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Has the World Health Organisation
been asleep on the job?
And what has Pirbright been doing?
Dr James Irvine
Filed 28 Apr 09
No doubt there will much inquiry into why it was that the new strain of H1N1 virus that causes Swine Flu was allowed to flourish undetected in Mexico for allegedly such a long period. Comments from the area indicate that a flu like illness had been uncommonly widespread for many weeks or months. Was it just assumed that this was the usual type of flu? Is it not the job of the World Health Organisation (WHO) to monitor such circumstances?
Was WHO too complacent in its belief that an outbreak of a viral disease, that could cross barriers from animals to humans and then spread among humans, was most likely to arise in Asia? Did WHO have its eye off the ball?
The purpose of WHO should surely go a bit beyond just pontificating in a somewhat pedantic manner whether there is yet a pandemic, or just a level 3, 4 or 5 before a pandemic is declared. And then say that it is too late to try and control it.
WHO took a rather remarkable position in not advocating caution about travel to the infected area until very recently, when they declared that "the genie was already out of the bottle" and restricting travel would not make any difference. Clearly the UK Foreign Office, some airlines and no doubt many potential travellers thought differently.
As in all outbreaks of viral diseases - be they in livestock or humans - speed and accuracy of diagnosis is of the utmost importance in trying to control disease spread. Just how speedy and accurate are the diagnostic techniques being employed in the current threatened pandemic? Where are these tests being done, by whom and using what technologies?
The public in many countries has been widely informed regarding the utilisation - or non-utilisation - of modern scientific advances in such circumstances. This was of core interest in the control - or lack of control - of the spread of Foot and Mouth Disease UK 2001. What one would like to see is a professional and independent analysis of the methodologies currently being used, as well as methodologies that may be could be used but aren't.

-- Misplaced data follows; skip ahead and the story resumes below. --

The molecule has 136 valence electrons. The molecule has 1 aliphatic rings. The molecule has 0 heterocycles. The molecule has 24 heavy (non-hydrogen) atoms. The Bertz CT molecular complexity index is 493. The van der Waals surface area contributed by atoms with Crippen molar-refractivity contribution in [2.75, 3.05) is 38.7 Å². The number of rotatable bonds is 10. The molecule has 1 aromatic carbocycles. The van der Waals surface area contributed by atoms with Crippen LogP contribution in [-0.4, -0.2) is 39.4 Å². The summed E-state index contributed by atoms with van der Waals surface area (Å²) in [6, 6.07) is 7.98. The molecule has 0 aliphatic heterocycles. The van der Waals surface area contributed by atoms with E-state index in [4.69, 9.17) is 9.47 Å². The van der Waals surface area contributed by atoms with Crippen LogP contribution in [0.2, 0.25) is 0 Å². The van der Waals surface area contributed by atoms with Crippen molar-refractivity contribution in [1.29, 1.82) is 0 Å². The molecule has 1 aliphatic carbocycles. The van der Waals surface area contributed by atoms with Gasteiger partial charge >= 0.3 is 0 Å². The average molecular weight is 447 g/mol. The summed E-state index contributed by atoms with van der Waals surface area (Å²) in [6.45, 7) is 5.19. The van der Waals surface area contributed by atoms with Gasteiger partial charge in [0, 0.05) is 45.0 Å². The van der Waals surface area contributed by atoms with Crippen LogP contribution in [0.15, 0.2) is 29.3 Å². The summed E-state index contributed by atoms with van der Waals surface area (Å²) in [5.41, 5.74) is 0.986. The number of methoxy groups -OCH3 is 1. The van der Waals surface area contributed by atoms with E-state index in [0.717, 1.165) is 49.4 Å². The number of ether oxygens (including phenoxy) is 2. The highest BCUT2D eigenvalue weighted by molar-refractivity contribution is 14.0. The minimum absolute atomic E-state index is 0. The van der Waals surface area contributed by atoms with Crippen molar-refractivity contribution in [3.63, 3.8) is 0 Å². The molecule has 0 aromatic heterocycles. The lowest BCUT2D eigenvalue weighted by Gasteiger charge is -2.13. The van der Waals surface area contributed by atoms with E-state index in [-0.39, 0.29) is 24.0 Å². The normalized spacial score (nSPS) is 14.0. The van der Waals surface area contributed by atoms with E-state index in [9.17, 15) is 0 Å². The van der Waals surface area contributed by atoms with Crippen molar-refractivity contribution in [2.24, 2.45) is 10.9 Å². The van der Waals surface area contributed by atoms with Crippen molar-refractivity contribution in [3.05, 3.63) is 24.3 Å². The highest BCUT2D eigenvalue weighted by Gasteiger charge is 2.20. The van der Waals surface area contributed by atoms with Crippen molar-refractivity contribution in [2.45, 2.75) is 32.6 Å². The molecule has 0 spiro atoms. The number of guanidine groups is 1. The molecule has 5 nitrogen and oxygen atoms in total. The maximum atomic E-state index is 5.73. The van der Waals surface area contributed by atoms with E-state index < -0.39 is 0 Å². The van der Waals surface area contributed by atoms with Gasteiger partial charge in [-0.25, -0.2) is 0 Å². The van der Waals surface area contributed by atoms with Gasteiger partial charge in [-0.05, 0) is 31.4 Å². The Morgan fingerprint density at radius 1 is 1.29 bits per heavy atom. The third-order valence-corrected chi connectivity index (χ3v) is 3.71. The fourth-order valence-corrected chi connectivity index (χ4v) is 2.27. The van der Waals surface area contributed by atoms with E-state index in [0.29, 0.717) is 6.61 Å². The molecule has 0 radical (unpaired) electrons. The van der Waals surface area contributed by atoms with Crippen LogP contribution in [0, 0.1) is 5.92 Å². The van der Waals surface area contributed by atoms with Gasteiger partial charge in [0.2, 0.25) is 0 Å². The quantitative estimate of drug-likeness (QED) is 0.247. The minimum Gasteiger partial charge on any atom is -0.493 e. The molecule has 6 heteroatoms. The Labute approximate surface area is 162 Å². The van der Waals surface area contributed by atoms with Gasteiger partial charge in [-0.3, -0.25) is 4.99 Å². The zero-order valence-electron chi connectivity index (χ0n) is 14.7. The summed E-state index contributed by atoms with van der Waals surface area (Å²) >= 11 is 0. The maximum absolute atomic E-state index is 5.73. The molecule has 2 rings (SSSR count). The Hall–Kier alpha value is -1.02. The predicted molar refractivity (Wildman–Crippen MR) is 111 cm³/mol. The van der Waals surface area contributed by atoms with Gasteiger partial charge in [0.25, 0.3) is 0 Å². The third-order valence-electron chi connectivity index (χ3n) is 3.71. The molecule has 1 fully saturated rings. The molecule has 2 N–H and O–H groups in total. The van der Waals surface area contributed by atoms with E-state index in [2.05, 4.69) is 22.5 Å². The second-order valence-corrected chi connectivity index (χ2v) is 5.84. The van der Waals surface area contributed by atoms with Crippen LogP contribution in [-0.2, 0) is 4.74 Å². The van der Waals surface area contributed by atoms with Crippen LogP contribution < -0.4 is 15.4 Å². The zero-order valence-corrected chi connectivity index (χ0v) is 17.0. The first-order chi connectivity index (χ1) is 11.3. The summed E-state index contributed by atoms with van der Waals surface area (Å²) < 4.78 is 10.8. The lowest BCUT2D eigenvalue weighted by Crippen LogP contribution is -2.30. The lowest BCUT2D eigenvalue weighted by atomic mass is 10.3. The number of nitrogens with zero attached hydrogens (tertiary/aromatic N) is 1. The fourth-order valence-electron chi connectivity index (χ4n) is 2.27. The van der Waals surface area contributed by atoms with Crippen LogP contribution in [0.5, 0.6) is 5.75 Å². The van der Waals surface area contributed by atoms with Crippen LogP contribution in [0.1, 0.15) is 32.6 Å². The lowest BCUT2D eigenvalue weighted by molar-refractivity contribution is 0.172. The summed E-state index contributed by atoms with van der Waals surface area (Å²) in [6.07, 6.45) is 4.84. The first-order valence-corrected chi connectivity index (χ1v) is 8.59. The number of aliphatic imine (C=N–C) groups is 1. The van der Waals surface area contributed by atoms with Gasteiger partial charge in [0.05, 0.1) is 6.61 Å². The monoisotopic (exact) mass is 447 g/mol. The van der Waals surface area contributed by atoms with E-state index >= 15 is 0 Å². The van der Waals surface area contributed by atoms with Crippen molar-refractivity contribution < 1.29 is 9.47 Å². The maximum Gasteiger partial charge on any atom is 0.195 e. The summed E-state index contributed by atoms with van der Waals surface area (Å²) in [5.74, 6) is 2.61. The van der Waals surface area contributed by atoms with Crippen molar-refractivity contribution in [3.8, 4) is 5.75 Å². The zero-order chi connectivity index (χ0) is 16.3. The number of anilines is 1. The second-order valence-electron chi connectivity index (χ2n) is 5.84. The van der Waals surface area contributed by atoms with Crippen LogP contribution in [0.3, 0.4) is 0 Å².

Meantime we repeatedly hear in media reports that "the results of tests are awaited". How long is that wait? Are there particular problems when it is a new strain of virus that is the culprit?
It now transpires that the virus may be a cocktail which combines the features of pig, bird and human viruses. Indeed, it may not have arisen from pigs, and that the name "Swine Flu" is a misleading misnomer. Just how this particular strain came about is a matter of key importance.
Whatever the answer, urgent collaboration amongst the world's scientific community is needed to identify the reagents and technologies that can provide fast and accurate diagnosis. WHO and the World Organisation for Animal Health (OIE) should surely be playing a central role in this. But I fear that a somewhat pedantic dormancy prevails.
Another worry is the situation at Pirbright in the UK. Classed as a World Reference Centre, this Institute of Animal Health (IAH), under the control of DEFRA, has suffered a chequered past and government funding restrictions. It was at least partially responsible for the most recent Foot and Mouth Disease outbreak in the UK. Is it up to making the required contribution to the management of the present impending crisis? Or is it still resisting the better integration between human and animal disease control in the field of virology?